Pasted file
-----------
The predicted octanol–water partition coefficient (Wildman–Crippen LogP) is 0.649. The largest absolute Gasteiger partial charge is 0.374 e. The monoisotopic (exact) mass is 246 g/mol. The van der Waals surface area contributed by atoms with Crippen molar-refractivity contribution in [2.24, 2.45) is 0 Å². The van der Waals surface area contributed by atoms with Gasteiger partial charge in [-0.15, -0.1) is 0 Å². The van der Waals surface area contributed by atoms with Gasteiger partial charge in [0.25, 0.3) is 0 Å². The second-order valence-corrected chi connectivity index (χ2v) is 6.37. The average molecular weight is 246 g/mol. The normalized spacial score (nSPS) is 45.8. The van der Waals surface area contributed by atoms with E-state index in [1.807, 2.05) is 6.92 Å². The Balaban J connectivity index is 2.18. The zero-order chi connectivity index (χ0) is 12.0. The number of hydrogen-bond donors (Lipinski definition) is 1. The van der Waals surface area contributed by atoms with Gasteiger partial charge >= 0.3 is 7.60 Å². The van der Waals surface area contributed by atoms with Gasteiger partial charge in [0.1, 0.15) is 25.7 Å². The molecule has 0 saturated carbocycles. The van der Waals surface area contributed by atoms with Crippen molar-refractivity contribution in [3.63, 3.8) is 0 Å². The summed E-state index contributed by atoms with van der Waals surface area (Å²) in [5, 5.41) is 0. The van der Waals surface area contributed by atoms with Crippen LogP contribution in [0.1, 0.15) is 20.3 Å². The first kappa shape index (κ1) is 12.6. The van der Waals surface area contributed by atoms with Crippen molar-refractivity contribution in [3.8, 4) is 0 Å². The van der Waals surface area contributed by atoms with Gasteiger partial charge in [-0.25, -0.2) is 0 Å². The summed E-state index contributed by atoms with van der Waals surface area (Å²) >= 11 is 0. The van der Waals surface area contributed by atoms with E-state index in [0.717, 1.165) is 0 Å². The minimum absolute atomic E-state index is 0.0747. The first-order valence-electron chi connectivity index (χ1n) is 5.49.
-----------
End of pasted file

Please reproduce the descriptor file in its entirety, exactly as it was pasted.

The predicted octanol–water partition coefficient (Wildman–Crippen LogP) is 0.649. The largest absolute Gasteiger partial charge is 0.374 e. The monoisotopic (exact) mass is 246 g/mol. The van der Waals surface area contributed by atoms with Crippen molar-refractivity contribution in [2.24, 2.45) is 0 Å². The van der Waals surface area contributed by atoms with Gasteiger partial charge in [-0.15, -0.1) is 0 Å². The van der Waals surface area contributed by atoms with Gasteiger partial charge in [0.25, 0.3) is 0 Å². The second-order valence-corrected chi connectivity index (χ2v) is 6.37. The average molecular weight is 246 g/mol. The normalized spacial score (nSPS) is 45.8. The van der Waals surface area contributed by atoms with E-state index in [1.807, 2.05) is 6.92 Å². The Balaban J connectivity index is 2.18. The zero-order chi connectivity index (χ0) is 12.0. The number of hydrogen-bond donors (Lipinski definition) is 1. The van der Waals surface area contributed by atoms with Gasteiger partial charge >= 0.3 is 7.60 Å². The van der Waals surface area contributed by atoms with Gasteiger partial charge in [0.1, 0.15) is 25.7 Å². The molecule has 0 saturated carbocycles. The van der Waals surface area contributed by atoms with Crippen molar-refractivity contribution in [3.63, 3.8) is 0 Å². The summed E-state index contributed by atoms with van der Waals surface area (Å²) in [5, 5.41) is 0. The van der Waals surface area contributed by atoms with Crippen LogP contribution in [0.1, 0.15) is 20.3 Å². The first kappa shape index (κ1) is 12.6. The van der Waals surface area contributed by atoms with Crippen molar-refractivity contribution in [3.8, 4) is 0 Å². The van der Waals surface area contributed by atoms with Gasteiger partial charge in [-0.25, -0.2) is 0 Å². The summed E-state index contributed by atoms with van der Waals surface area (Å²) >= 11 is 0. The van der Waals surface area contributed by atoms with E-state index in [0.717, 1.165) is 0 Å². The minimum absolute atomic E-state index is 0.0747. The first-order valence-electron chi connectivity index (χ1n) is 5.49.